Workers making more than that could also get overtime unless they are certain types of professionals — such as those with higher degrees — or unless they are truly managers or executives, as demonstrated by their ability to and fire, direct other people’s work or make significant business decisions.
Many job categories will be affected, including shift managers at restaurants and retail establishments, office managers, some medical workers and other white-collar staff, officials said.
“We need to make sure the middle class shares in our state’s prosperity,” Washington Gov. Jay Inslee said in a news release. “Overtime protections ensure workers are fairly compensated when they work more than 40 hours in a given week — time that would otherwise be spent with their families and in their communities.”
Employees who are paid hourly have long been entitled to overtime. But salaried workers have generally been entitled to it only if they make less than a certain amount: about $23,660 under federal law, or more where state laws are more generous.
Those thresholds may have worked decades ago, when they meant that nearly two-thirds of salaried workers nationally were covered by overtime protections. But after a recession in the 1970s, lawmakers largely stopped updating them. Washington’s has been stuck at $13,000 since 1976.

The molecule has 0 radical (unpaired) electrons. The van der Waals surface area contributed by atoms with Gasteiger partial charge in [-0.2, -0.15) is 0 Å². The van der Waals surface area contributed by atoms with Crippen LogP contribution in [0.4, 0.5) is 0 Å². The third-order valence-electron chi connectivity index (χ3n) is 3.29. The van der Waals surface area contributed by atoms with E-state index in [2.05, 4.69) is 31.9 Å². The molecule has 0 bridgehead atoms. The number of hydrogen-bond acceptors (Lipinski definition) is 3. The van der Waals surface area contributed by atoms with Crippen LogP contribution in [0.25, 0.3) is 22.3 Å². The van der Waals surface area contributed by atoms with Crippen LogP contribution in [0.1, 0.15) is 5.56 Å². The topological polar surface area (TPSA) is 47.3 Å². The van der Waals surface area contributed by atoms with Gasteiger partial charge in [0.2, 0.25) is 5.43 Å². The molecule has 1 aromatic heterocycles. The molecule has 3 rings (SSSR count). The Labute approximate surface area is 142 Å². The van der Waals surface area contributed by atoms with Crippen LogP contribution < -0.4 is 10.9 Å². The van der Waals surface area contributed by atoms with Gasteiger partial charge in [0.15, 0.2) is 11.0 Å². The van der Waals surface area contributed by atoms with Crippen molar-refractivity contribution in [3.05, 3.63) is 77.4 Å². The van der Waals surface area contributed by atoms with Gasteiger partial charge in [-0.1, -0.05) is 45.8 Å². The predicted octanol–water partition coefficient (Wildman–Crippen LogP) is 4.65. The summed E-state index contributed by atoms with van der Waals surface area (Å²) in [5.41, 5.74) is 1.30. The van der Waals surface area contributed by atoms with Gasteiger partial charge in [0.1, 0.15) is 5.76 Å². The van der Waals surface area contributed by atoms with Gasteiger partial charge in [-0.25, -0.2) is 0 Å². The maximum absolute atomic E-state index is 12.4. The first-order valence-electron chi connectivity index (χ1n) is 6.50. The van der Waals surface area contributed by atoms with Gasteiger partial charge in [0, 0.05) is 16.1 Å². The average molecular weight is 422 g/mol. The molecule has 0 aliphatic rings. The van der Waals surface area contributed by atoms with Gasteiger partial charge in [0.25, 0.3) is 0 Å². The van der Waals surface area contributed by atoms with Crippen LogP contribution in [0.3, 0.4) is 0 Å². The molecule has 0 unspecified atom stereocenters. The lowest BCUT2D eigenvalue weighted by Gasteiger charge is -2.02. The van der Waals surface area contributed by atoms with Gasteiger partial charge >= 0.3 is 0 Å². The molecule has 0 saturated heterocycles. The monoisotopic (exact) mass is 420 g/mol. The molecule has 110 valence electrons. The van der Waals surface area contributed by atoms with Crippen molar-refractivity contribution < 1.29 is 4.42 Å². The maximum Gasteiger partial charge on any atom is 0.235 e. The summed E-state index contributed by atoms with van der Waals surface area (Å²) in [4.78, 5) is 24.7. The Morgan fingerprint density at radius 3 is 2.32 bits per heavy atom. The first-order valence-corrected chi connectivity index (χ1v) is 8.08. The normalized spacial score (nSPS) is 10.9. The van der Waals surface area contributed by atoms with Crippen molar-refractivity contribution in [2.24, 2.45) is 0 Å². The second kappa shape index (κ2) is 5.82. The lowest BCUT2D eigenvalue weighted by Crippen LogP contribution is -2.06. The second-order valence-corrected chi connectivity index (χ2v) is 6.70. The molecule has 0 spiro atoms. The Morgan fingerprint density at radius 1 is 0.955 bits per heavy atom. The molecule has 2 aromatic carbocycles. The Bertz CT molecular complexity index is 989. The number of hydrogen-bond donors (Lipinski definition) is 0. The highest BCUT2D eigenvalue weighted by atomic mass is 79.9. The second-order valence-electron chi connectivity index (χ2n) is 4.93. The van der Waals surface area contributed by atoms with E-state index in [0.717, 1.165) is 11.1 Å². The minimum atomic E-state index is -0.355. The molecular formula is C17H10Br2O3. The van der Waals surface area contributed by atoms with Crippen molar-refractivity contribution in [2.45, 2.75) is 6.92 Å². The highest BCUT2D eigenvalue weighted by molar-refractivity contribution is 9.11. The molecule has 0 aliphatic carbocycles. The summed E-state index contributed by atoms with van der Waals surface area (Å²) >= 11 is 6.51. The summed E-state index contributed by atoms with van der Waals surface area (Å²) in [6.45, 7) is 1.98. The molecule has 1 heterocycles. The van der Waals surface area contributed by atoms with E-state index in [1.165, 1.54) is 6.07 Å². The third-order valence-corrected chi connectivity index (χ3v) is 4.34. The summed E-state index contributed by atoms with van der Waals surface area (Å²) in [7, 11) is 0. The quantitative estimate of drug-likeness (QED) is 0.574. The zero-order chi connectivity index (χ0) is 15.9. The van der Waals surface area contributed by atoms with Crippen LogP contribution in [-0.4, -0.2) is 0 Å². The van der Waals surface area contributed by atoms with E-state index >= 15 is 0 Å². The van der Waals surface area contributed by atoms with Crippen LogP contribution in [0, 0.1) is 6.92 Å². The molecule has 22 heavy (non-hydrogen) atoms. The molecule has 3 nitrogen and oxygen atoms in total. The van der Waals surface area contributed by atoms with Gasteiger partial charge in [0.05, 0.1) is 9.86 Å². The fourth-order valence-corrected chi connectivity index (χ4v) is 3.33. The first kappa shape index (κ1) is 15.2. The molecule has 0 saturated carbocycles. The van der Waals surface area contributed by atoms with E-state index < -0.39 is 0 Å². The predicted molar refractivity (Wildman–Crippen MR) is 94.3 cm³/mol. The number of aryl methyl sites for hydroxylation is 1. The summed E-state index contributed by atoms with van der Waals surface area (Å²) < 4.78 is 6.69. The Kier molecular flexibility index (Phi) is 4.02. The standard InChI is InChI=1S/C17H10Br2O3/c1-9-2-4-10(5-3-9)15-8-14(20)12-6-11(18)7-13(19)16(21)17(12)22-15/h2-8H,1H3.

As people’s salaries rose with inflation, they found themselves no longer eligible for overtime. Businesses have also been able to convert hourly workers into salaried ones who make just more than the threshold as a way to avoid additional staff or paying overtime.
In other cases, workers have been classified as managers when their actual duties more closely resemble those of hourly workers, officials said.
By some estimates, as few as 7% of salaried workers across the country are now entitled to overtime.
The federal government and several states, including California, New York, Pennsylvania, Colorado, Michigan and Massachusetts, have recently updated or started to update their overtime rules, but none have adopted a target threshold as high as Washington’s, said Paul Sonn, state policy program director with the National Employment Law Project.
The rules adopted by the Trump administration will raise the threshold to cover workers making up to $35,308 a year — a significant cut from the $47,000 limit proposed by the Obama administration.